Effort to promote citywide neighborhood patrol program gets off to slow start locally
Several pizza boxes laid unopened on a table just inside the entrance of the Samuel Gompers Career and Technical Education High School Auditorium at 455 Southern Boulevard. Fewer than a dozen community members trickled in and sat in the first two rows inside a space that could easily seat hundreds.
“You guys better eat more pizza because it looks like there’s going to be a lot left over,” said Sgt. Andrew Jackson of the 40th Precinct. “That’s why we came in here, we thought we would have the whole auditorium ready to be packed.”
Jackson, the supervising Neighborhood Coordinating Officer, or NCO, for the 40th Precinct, was hoping for a better showing. More than 90,000 live in an area from the banks of the Harlem and East Rivers to 161st St. to the north—an area that about 300 officers in the 4-0 patrol.
Jackson led the community safety meeting alongside another NCO, Michael Nesto, and three other patrol officers. The meeting was one of four that they helped organize in September. The Gompers High School event addressed issues in Sector A, encompassing an area on the precinct’s eastern and southern boundaries.
The few who did attend complained about a preponderance of used syringes and needles being discarded in parks and playgrounds by people who frequent the Hub’s numerous methadone clinics.
“The biggest problem we’ve been having is drugs and drug use, especially in our playgrounds and in our parks,” Nesto acknowledged. “It’s become a lot more public than how it’s ever been.”
In a precinct that last year that saw a rise in murders, felony assaults, robberies and rapes, the officers are asked to tackle a range of problems beyond violent crime in their combined roles as community liaisons, patrol officers and investigators. They freely distribute business cards with cell phone numbers and email addresses so community members can call with non-emergency complaints.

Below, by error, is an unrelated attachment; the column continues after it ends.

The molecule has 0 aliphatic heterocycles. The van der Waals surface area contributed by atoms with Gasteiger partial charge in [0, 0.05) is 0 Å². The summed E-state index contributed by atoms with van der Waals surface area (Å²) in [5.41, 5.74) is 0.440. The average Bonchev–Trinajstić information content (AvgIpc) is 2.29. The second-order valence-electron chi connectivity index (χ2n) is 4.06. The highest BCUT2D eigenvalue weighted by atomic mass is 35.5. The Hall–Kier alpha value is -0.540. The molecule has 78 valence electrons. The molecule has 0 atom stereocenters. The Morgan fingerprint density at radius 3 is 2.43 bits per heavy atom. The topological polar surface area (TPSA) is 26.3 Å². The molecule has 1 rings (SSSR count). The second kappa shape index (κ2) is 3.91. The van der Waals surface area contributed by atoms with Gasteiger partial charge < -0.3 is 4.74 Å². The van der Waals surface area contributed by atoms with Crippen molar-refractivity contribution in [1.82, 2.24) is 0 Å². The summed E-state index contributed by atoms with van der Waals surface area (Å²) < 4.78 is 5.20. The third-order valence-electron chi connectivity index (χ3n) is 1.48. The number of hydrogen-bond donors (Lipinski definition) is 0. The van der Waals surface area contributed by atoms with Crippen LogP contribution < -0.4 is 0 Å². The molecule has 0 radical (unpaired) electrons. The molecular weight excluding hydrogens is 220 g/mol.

But some attendees of safety meetings, like St. Ann’s Episcopal Church sexton and life-long Mott Haven resident Brian Lyons thought officers from the 4-0 should be even more visible.
“You guys are in the area but not in the area. You guys are in cars. You drive by. There’s no noise. Nobody really knows you have a presence in their neighborhood. That’s the problem,” Lyons said. “To me you’re like the invisible cops. Nobody knows you.”
In response, Sgt. Jackson said he’s encouraging the officers to walk the neighborhoods.
“We have to start going out on foot. Because that’s the best way to meet the community, is on foot,” he said. “Because when you’re in the car, yeah, I got my window down, but is it like ‘hey what’s going on, how are you?’ It’s not happening.”
Despite some hiccoughs early in the program’s rollout, the officers say they hope to gain momentum by connecting with residents and businesses.
“People have their doctor, their mechanic. We’re your cops,” said Officer James McGuire, addressing community members at a meeting that covered Sector C, the area between 149th St. and 159th St., between Park and St. Ann’s avenues. There, a discussion on lighting led to attendees sharing information on who to contact at the parks department for a request to trim trees around light poles.
“This is how it’s supposed to work,” McGuire said. “A lot of the times the answers don’t come from us.”